Despite the fact that Fish is nominally in charge, it's Dory who's the problem-solver (and the risk-taker), the brave one who gets them out of scrapes and tells lies when necessary. Their worry about their Pop is constant, but there are light moments throughout too, like a visit to the Empire State Building and one to Coney Island. Other than the new landlord, most neighbors on the Lower East Side are kind, and help the Byrnes out by providing food, newspapers, information, and in one case, impersonation. The Byrnes experience grief by proxy (their friends Vincent and Irene's family gets a dreaded Western Union telegram), but ultimately, their pop comes home.

Equally good as A Place to Hang the Moon (also featuring three children, set during WWII, but a few years earlier, and on the other side of the pond). ( )
  JennyArch | Nov 16, 2023 |
Kate Albus has done it again . . .she's authored another beautiful and moving historical novel full of adventure and heart. In Nothing Else But Miracles, three siblings must fend for themselves in World War II-era New York when their father is sent off to Europe to fight in the war. Dory is a curious and determined girl who finds an abandoned hotel hidden in the upper floors of her family's favorite restaurant. As she and her brothers figure out how to sneak in and squat there for the summer while evading their landlord suspicious of three kids living on their own, they discover the meaning of resilience, loyalty, and love. Not only will readers be transported by the story, but they will also delight in Albus's knowing narrator and rich and witty writing. ( )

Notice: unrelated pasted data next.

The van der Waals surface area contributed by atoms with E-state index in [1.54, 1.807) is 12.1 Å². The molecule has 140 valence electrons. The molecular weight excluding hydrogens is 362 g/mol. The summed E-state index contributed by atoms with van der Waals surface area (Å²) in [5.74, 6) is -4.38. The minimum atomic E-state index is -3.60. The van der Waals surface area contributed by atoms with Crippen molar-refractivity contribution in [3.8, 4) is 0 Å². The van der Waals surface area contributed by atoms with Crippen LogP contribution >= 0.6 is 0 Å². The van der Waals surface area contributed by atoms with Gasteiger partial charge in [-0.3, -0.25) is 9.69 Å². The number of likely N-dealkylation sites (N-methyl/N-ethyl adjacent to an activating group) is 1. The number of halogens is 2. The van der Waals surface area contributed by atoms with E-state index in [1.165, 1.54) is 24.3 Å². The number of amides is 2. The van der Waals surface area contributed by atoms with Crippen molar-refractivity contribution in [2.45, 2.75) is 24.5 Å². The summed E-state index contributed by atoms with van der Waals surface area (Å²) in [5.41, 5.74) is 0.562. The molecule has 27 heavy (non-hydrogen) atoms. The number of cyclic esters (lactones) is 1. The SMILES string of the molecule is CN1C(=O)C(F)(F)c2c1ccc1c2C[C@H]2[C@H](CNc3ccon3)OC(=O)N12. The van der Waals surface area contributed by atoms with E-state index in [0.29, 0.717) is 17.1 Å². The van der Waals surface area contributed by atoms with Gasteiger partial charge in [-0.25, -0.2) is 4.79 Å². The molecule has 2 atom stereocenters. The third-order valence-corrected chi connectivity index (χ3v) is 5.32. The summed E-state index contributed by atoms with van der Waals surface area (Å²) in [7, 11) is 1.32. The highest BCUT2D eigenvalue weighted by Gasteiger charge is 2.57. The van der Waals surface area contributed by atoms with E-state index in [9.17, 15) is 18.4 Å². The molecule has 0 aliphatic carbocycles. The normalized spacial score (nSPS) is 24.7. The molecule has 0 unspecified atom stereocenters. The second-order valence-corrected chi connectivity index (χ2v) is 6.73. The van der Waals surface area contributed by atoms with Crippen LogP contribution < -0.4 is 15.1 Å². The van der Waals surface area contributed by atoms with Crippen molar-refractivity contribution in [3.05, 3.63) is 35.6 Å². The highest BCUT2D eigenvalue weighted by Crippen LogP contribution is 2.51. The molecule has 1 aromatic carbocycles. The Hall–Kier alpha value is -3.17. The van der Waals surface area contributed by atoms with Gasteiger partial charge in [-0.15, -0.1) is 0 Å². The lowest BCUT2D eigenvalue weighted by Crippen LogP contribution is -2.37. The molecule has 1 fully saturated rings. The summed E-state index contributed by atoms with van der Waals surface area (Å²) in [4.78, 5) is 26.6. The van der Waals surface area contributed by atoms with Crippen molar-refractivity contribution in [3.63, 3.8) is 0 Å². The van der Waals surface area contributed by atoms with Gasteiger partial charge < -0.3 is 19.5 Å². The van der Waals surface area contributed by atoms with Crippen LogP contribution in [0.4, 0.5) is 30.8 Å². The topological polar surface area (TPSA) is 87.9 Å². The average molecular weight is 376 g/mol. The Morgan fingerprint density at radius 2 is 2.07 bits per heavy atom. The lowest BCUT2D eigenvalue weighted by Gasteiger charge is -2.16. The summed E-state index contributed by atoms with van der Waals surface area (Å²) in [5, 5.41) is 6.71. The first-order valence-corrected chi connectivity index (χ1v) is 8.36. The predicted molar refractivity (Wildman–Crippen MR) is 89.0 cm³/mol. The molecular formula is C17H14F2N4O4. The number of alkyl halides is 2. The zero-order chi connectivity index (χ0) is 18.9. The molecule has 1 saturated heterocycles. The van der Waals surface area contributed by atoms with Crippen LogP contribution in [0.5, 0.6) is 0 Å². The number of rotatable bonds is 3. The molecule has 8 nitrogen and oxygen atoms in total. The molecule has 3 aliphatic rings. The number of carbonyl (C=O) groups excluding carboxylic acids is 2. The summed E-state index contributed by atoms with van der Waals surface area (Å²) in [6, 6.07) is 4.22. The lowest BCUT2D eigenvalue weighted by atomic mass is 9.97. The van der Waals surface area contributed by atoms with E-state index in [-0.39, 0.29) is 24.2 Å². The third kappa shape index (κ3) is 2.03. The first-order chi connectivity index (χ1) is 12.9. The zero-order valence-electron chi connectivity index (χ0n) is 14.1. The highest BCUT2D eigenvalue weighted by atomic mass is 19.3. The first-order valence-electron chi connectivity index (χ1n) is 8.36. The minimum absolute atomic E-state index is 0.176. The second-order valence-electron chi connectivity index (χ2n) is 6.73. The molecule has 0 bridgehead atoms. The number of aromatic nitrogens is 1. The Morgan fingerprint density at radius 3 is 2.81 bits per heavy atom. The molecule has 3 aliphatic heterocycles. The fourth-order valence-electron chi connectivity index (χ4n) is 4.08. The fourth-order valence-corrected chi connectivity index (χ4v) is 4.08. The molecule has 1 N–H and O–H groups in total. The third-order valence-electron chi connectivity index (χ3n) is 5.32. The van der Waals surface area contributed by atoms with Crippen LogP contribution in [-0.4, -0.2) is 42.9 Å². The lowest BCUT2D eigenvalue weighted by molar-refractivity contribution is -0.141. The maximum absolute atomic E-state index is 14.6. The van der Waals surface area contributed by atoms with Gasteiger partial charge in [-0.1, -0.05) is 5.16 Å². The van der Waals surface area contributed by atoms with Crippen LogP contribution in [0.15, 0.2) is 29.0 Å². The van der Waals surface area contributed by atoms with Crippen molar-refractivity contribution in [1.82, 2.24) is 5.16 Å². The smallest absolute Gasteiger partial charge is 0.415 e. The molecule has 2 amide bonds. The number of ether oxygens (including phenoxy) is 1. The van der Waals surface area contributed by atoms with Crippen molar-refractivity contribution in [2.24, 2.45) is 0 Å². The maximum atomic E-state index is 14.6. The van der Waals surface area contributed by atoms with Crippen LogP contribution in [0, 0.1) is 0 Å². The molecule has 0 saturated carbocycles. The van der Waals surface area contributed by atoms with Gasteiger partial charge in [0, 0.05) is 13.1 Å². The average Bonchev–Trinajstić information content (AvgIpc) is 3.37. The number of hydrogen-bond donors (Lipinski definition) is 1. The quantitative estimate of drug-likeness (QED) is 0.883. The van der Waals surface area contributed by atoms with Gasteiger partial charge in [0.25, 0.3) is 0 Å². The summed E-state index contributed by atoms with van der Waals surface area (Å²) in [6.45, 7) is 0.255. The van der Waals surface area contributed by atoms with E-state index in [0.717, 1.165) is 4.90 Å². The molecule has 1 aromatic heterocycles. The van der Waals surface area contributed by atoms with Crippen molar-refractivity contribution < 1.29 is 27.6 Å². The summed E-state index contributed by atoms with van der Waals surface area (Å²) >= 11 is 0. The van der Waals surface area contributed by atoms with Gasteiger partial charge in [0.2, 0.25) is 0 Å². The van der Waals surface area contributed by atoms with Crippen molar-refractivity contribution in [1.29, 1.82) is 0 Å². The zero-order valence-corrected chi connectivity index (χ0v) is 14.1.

sylliu | Jun 20, 2023 |
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Juvenile Fiction. Juvenile Literature. Historical Fiction. HTML:From the author of A Place to Hang the Moon comes a hopeful World War II story about three scrappy siblings on the Lower East Side of Manhattan.
When 12-year-old Dory Byrne??s pop left New York City??s Lower East Side to fight Hitler, he promised her and her brothers that they??d be safe. Like he always said, ??the neighborhood will give you what you need.? 
There??s the lady from the bakery, who saves them leftover crullers. The kind landlord who checks in on them. And every Thursday night, the Byrnes enjoy a free bowl of seafood stew at Mr. Caputo??s restaurant. . . which is where Dory learns about the abandoned hand-pulled elevator that is the only way to get to Caputo??s upper floors. 
But when a new landlord threatens their home in the community that??s raised them and kept them safe, the secret elevator??and the abandoned hotel it leads to??provides just the solution they need.
Based on a very real place in old New York and steeped in the history of World War II, Nothing Else but Miracles is a warm and inviting story of resilience, the tight-knit community of the Lower East Side, and the miracles that await in unexpected places.
Kate Albus is the award-winning author of A Place to Hang the Moon, a JLG Gold Standard Selection, An Indie Pick, An ALSC Notable Children??s Book, A CCBC Choice book, and an SCBWI Crystal Kite Award Winner. Nothing Else But Miracles is rich with details from her grandparents?? stories of Coney Island and the Fulton Fish Market.
A Junior Lib